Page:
Australian dies in Everest avalanche

An Australian man who died after being trapped in snow for six hours following an avalanche on Mount Everest has been hailed as a hero.

Dean Higgins, of Adelaide, was trekking in Tibet with his wife and two others when the fatal avalanche struck on Monday.

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RAW VISION: Four people, including an Australian tourist, are killed in an avalanche after heavy snowfall hits Mount Everest.

Julie Mahony, a family friend who has been in contact with Mr Higgins' wife, told the ABC that Mr Higgins spent hours working to free others who had become trapped.

"They were under the snow for about six hours and Dean dug them out of the snow," Ms Mahony said.

"They had to get down the mountain to safety and that took approximately eight hours.

"We're not exactly sure what happened, but he was alive until they got down the bottom."


On Thursday, the Department of Foreign Affairs and Trade (DFAT) confirmed the death of the 60-year-old man.

A DFAT spokesperson said consular officials in Beijing were in contact with Mr Higgins' wife, Wendy, who runs a Mortgage Choice franchise in the Adelaide suburb of Glenelg.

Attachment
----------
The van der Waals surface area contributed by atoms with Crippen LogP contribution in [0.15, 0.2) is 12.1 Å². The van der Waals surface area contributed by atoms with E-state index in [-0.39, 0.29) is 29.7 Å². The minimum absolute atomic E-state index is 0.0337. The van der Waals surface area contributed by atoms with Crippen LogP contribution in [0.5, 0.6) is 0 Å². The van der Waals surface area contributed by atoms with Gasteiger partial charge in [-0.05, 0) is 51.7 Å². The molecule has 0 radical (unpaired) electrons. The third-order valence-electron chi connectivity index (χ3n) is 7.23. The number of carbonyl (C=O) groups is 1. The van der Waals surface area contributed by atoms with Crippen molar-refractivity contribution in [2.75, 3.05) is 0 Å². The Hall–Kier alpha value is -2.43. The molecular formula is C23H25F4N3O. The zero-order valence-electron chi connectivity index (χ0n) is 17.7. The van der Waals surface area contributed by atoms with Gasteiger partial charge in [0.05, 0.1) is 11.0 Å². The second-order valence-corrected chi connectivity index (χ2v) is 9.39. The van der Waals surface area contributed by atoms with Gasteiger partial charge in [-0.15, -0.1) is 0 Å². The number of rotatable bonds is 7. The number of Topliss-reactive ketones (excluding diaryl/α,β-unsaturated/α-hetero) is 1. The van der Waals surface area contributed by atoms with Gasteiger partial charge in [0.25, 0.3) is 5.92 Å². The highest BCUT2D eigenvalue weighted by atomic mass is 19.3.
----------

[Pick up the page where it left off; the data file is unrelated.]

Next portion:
Messages of condolence flood the business' Facebook page on Thursday morning, with friends and strangers describing Mr Higgins as a "hero" for his work in freeing those trapped in the avalanche.

Mortgage Choice chief executive Michael Russell said Mr Higgins was a “beautiful man” who loved his wife and daughter, Sara.

"He was very dignified and had a great sense of humour," he said.

"We're absolutely devastated as a group and it's been a very numb and painful day for everyone in the organisation."

Mr Russell said the couple were trekking in Tibet with two friends.

Details are continuing to emerge of the conditions which led to Mr Higgin's death.

According to the Xinhua News Agency, Mr Higgin's tour group had entered a restricted area on the foot of the mountain and camped out on Sunday night (local time).

The group of 10, which included three herders who acted as porters, two cooks and a tour guide, encountered an avalanche.

The three local herders also died during the tragedy, the agency reported.

Sharon Cohrs, an Australian tour guide who runs treks to Everest Base Camp, said conditions could change rapidly in the area around Everest, which often makes setting up overnight camps a dangerous task.

"A lot of things come into play," she said.

Ms Cohrs said the area had always been "quite" safe, with stomach bugs generally posing a bigger danger to trekkers than mountain elements.

With AAP